Lyric Poetry: The Pain and the Pleasure of Words

Princeton University Press
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Lyric poetry has long been regarded as the intensely private, emotional expression of individuals, powerful precisely because it draws readers into personal worlds. But who, exactly, is the "I" in a lyric poem, and how is it created? In Lyric Poetry, Mutlu Blasing argues that the individual in a lyric is only a virtual entity and that lyric poetry takes its power from the public, emotional power of language itself.

In the first major new theory of the lyric to be put forward in decades, Blasing proposes that lyric poetry is a public discourse deeply rooted in the mother tongue. She looks to poetic, linguistic, and psychoanalytic theory to help unravel the intricate historical processes that generate speaking subjects, and concludes that lyric forms convey both personal and communal emotional histories in language. Focusing on the work of such diverse twentieth-century American poets as T. S. Eliot, Ezra Pound, Wallace Stevens, and Anne Sexton, Blasing demonstrates the ways that the lyric "I" speaks, from first to last, as a creation of poetic language.

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About the author

Mutlu Konuk Blasing is Professor of English at Brown University. She is the author of The Art of Life, American Poetry, and Politics and Form in Postmodern Poetry.
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Additional Information

Publisher
Princeton University Press
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Published on
Jan 10, 2009
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Pages
232
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ISBN
9781400827411
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Language
English
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Genres
Literary Criticism / Poetry
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Content Protection
This content is DRM protected.
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Eligible for Family Library

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Autobiographical literature especially reveals the processes by which writers convert their own historical experience into fictional form and suggests how literary forms function in life. This volume defines an original theory of autobiographical writing and provides intriguing analyses of major American works of literature.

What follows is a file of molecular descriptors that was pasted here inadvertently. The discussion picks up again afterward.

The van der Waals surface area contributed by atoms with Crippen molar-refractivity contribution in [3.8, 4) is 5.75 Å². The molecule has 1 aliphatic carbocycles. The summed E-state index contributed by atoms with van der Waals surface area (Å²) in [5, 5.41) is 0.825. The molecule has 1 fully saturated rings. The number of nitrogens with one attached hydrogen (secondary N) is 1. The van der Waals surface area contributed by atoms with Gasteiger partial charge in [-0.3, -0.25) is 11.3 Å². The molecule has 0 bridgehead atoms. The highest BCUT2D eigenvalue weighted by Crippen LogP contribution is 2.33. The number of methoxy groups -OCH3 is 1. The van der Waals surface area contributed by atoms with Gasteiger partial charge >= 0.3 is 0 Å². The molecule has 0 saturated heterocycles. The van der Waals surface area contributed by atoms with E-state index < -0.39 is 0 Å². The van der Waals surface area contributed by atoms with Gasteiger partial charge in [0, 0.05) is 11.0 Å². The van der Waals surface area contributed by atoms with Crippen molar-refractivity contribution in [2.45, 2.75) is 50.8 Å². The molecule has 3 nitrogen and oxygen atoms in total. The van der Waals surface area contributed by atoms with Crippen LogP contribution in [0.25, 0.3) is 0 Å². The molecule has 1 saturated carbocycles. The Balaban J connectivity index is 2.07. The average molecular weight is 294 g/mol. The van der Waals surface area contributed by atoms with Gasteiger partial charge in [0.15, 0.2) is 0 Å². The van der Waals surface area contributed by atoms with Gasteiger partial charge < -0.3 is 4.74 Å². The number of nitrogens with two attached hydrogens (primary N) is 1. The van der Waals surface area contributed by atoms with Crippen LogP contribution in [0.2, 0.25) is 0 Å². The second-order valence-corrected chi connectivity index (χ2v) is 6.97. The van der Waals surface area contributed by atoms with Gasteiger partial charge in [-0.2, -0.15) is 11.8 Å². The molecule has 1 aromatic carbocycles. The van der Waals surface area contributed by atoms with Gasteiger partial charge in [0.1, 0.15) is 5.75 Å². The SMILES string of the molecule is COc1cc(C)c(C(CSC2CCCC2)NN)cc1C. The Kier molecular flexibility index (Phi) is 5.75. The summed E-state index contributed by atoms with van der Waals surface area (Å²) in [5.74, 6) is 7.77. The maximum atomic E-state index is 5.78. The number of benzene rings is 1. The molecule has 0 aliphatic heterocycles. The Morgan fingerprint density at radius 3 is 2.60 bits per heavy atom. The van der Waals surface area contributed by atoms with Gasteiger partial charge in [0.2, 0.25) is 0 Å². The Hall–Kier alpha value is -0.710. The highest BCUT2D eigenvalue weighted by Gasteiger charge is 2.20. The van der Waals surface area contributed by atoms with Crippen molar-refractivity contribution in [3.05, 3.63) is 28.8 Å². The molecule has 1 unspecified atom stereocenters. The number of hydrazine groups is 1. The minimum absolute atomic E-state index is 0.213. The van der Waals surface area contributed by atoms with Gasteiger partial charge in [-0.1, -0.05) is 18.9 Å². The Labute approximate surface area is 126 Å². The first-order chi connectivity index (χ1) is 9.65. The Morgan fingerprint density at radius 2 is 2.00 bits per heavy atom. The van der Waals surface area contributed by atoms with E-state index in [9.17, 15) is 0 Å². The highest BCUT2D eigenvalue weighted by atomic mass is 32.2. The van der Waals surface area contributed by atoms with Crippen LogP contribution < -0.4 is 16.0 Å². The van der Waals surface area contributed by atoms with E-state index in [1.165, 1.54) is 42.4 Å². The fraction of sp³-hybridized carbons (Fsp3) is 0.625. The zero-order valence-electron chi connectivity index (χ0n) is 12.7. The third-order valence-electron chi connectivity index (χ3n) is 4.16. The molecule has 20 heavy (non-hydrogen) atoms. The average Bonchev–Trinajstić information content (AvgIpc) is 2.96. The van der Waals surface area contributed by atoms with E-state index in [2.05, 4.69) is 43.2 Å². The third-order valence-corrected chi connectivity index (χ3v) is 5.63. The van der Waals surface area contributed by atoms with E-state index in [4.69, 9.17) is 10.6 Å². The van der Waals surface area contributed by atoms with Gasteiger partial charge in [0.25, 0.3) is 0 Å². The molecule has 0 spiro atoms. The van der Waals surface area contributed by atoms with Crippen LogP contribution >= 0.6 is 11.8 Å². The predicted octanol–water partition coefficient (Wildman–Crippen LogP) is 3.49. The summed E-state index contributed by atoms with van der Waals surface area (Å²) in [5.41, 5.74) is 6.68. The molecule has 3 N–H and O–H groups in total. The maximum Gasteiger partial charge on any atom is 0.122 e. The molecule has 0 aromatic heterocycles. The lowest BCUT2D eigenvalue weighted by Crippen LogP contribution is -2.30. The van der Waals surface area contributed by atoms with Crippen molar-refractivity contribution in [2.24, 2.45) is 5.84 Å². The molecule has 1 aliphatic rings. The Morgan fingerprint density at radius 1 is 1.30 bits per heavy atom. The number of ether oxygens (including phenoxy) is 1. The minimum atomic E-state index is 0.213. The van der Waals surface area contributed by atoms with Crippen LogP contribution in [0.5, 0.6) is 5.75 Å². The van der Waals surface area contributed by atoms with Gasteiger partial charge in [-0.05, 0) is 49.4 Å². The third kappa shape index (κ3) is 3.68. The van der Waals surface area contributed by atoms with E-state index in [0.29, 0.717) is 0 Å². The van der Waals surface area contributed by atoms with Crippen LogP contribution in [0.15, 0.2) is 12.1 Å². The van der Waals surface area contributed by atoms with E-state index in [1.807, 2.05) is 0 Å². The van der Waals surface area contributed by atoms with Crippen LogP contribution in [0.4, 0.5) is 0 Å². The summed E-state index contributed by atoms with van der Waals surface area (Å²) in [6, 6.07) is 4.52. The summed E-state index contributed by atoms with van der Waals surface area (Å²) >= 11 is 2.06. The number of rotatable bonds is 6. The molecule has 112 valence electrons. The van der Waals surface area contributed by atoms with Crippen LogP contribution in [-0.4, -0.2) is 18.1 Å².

The Art of Life examines the transformation of history into literature in Walden, "Song of Myself," Henry James's Prefaces, The Education of Henry Adams, Paterson, and the poetry of Frank O'Hara. These works are approached as events in themselves and are analyzed as conversions of form and history, fiction and fact, and even aesthetics and politics. Thus the work of literature is set in the total experience of living, and the writer is seen not only as an artist but also as a person in a historical, political, and cultural environment. As well as a creator of literature, the writer is viewed as a social, psychological, and biological being.

Chapters on the narcissistic economy of Walden, the mythicizing of history and personality in "Song of Myself," the self-conscious relation that makes the Prefaces of Henry James the autobiography of an artist. the comic perspective of The Education of Henry Adams, and the radical innovation of Paterson and O'Hara's poetry provide new readings of major American works. Each chapter contains some distinct critical insight which not only contributes to, but can be relished apart from, the book's overarching theoretical argument.

The Art of Life is a sophisticated theoretical discussion of autobiography with rich psychological, philosophical, and cultural ramifications.

Autobiographical literature especially reveals the processes by which writers convert their own historical experience into fictional form and suggests how literary forms function in life. This volume defines an original theory of autobiographical writing and provides intriguing analyses of major American works of literature.

The Art of Life examines the transformation of history into literature in Walden, "Song of Myself," Henry James's Prefaces, The Education of Henry Adams, Paterson, and the poetry of Frank O'Hara. These works are approached as events in themselves and are analyzed as conversions of form and history, fiction and fact, and even aesthetics and politics. Thus the work of literature is set in the total experience of living, and the writer is seen not only as an artist but also as a person in a historical, political, and cultural environment. As well as a creator of literature, the writer is viewed as a social, psychological, and biological being.

Chapters on the narcissistic economy of Walden, the mythicizing of history and personality in "Song of Myself," the self-conscious relation that makes the Prefaces of Henry James the autobiography of an artist. the comic perspective of The Education of Henry Adams, and the radical innovation of Paterson and O'Hara's poetry provide new readings of major American works. Each chapter contains some distinct critical insight which not only contributes to, but can be relished apart from, the book's overarching theoretical argument.

The Art of Life is a sophisticated theoretical discussion of autobiography with rich psychological, philosophical, and cultural ramifications.

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